Founded in 2015, TEPRI is accelerating the move towards an energy system that is affordable, reliable, sustainable, and supports healthy, thriving communities. We work in partnership with stakeholders from the energy sector and community-based organizations to conduct research, create tools for practitioners, and demonstrate new models that can scale for widespread impact. Our work improves the systems that enable clean energy solutions to reach underserved communities.
The energy cost burdens for low-income households are significant. The Texas State Data Center estimates that low-income households spend 12.5% of their annual income on home energy costs, versus 4.0% for non-low-income households. According to the Department of Energy, some low-income households pay as much as 28% of their monthly income to cover their energy needs. This extremely high energy burden has a detrimental impact on the family’s ability to meet other basic needs. TEPRI’s surveying of Texas households revealed that 26% of respondents keep their homes at an unsafe and unhealthy temperature (national average is 18%), and 29% of households buy less food or put off purchasing clothing or medicine to afford heating/cooling and to keep the lights on.
Compounding the problem, LMI households often live in older housing stock that is more susceptible to energy leakage, which causes high energy bills, health-related issues, and risks during weather related events.
41% of the Texas population is considered low-income. Across the US, electricity prices have been rising. For every 10% increase in home energy costs, we estimate that the average American household will pay between $100-$500 more annually. This increase in household spending risks pushing hundreds of thousands of Americans into poverty, and Texas already has one of the highest poverty rates in the United States. Nearly 4 million Texans, or 14% of the population, are below the federal poverty line. Affordable energy can be a key factor in stabilizing people’s livelihoods.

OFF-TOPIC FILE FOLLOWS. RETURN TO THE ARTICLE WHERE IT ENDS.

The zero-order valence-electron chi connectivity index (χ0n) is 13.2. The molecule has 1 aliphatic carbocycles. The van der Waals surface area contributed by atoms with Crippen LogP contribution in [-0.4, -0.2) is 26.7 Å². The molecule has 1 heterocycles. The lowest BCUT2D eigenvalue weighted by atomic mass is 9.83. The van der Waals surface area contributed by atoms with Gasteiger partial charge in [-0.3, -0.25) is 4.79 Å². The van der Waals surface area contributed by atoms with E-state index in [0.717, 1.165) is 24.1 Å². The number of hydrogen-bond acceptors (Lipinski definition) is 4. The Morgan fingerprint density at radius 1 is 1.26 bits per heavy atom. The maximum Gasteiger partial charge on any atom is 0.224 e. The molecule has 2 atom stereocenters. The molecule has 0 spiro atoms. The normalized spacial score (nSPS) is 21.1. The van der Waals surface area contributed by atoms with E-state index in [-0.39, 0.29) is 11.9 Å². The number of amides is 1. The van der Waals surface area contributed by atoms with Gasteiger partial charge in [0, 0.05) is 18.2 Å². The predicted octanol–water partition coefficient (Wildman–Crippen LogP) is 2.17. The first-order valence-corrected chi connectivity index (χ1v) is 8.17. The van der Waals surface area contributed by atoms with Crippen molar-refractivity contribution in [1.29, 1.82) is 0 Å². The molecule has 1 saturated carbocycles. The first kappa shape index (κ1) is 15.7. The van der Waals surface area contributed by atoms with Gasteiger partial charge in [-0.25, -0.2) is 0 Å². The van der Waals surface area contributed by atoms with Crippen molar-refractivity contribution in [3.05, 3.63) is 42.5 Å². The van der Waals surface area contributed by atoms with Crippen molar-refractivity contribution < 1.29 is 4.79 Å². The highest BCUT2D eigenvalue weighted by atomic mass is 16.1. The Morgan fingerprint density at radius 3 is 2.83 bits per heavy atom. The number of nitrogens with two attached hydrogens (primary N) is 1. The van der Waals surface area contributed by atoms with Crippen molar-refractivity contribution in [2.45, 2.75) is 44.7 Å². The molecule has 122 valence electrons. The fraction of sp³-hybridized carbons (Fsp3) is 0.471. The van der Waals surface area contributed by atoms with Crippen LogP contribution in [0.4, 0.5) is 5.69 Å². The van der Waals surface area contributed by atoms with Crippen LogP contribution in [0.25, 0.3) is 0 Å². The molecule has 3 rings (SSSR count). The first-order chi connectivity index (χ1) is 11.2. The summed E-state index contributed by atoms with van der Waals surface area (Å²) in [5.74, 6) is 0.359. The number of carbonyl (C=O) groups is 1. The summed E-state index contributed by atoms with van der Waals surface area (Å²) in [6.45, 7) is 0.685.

Reliable energy is critical for health and well-being, especially during extreme weather. As weather events continue to rise in frequency, TEPRI aims to identify solutions that deliver reliable energy to households in Texas – particularly for those most vulnerable.
Unlike the rest of the country, Texas has an independent power grid. ERCOT – the state’s grid operator – manages the power grid separately from the larger Western and Eastern Interconnections. Our independent power grid offers unique benefits and challenges, including retail electric choice in 75% the state. Our energy system (power plants, transmission, distribution, and end users) must adapt to offer energy reliability – whether it’s snowing in the Panhandle or 105 degrees on the coast. TEPRI is exploring how new technologies, improved weatherization measures, and renewable energy generation can improve energy reliability across the state.
We use the term energy poverty to refer to a situation where the cost of energy needed to maintain a healthy lifestyle creates a significant or unnecessary economic burden. Energy burden is the amount of a household’s income that goes towards household energy expenses. Households with energy costs exceeding 6% of household income are considered highly energy burdened. TEPRI considers a household to be extremely energy burdened (i.e. in energy poverty) if 10% or more of their income is spent on energy costs.
While energy burden is a useful metric, it does not paint a full picture. Our research found that overall financial well-being, housing type (e.g., number of units), condition of structure and its appliances, and tenure status (home rental vs. ownership) all influence the ability of a household to affordably meet their basic energy needs.
TEPRI’s research takes a comprehensive view of the physical, behavioral, and economic factors that contribute to a household’s difficulty maintaining energy services. This concept specifically describes an inability to adequately meet household basic energy needs, including heating, cooling, and lighting.
“[We trade off by] buying less food, we have been known to open the windows and go without AC in the summer and just turn on fans, and it does get hot sometimes. And we cut corners elsewhere, not going out to movies and doing things with the kids.”